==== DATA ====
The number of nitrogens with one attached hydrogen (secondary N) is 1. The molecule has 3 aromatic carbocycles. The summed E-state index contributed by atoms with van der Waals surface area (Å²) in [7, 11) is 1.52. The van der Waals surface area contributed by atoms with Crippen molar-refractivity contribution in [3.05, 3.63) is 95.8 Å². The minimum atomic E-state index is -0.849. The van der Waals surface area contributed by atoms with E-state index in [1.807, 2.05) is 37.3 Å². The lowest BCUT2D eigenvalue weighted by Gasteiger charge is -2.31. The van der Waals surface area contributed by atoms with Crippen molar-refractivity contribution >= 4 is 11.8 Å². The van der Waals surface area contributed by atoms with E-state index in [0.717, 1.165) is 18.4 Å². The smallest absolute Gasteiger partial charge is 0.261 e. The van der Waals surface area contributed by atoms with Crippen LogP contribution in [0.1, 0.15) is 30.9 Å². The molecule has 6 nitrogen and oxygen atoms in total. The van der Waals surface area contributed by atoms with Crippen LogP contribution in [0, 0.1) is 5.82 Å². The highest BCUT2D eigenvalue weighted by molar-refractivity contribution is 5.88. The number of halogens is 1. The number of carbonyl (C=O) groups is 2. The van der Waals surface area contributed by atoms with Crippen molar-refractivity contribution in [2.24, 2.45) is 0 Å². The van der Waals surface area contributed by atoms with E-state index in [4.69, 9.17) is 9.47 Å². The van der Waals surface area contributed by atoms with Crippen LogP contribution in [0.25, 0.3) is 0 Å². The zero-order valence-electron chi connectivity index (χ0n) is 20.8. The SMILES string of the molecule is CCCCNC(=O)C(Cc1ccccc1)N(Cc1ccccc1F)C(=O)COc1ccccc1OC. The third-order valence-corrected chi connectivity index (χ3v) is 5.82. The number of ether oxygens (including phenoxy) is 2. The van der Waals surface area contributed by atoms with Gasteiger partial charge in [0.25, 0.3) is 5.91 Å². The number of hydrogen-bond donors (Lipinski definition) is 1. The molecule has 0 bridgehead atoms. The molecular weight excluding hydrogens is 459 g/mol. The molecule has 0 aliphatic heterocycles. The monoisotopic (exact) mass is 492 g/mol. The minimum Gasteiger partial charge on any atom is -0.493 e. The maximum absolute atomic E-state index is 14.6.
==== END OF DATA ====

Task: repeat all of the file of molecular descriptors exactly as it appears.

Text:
The number of nitrogens with one attached hydrogen (secondary N) is 1. The molecule has 3 aromatic carbocycles. The summed E-state index contributed by atoms with van der Waals surface area (Å²) in [7, 11) is 1.52. The van der Waals surface area contributed by atoms with Crippen molar-refractivity contribution in [3.05, 3.63) is 95.8 Å². The minimum atomic E-state index is -0.849. The van der Waals surface area contributed by atoms with E-state index in [1.807, 2.05) is 37.3 Å². The lowest BCUT2D eigenvalue weighted by Gasteiger charge is -2.31. The van der Waals surface area contributed by atoms with Crippen molar-refractivity contribution >= 4 is 11.8 Å². The van der Waals surface area contributed by atoms with E-state index in [0.717, 1.165) is 18.4 Å². The smallest absolute Gasteiger partial charge is 0.261 e. The van der Waals surface area contributed by atoms with Crippen LogP contribution in [0.1, 0.15) is 30.9 Å². The molecule has 6 nitrogen and oxygen atoms in total. The van der Waals surface area contributed by atoms with Crippen LogP contribution in [0, 0.1) is 5.82 Å². The highest BCUT2D eigenvalue weighted by molar-refractivity contribution is 5.88. The number of halogens is 1. The number of carbonyl (C=O) groups is 2. The van der Waals surface area contributed by atoms with Crippen molar-refractivity contribution in [2.24, 2.45) is 0 Å². The van der Waals surface area contributed by atoms with E-state index in [4.69, 9.17) is 9.47 Å². The van der Waals surface area contributed by atoms with Crippen LogP contribution in [0.25, 0.3) is 0 Å². The zero-order valence-electron chi connectivity index (χ0n) is 20.8. The SMILES string of the molecule is CCCCNC(=O)C(Cc1ccccc1)N(Cc1ccccc1F)C(=O)COc1ccccc1OC. The third-order valence-corrected chi connectivity index (χ3v) is 5.82. The number of ether oxygens (including phenoxy) is 2. The van der Waals surface area contributed by atoms with Gasteiger partial charge in [0.25, 0.3) is 5.91 Å². The number of hydrogen-bond donors (Lipinski definition) is 1. The molecule has 0 bridgehead atoms. The molecular weight excluding hydrogens is 459 g/mol. The molecule has 0 aliphatic heterocycles. The monoisotopic (exact) mass is 492 g/mol. The minimum Gasteiger partial charge on any atom is -0.493 e. The maximum absolute atomic E-state index is 14.6.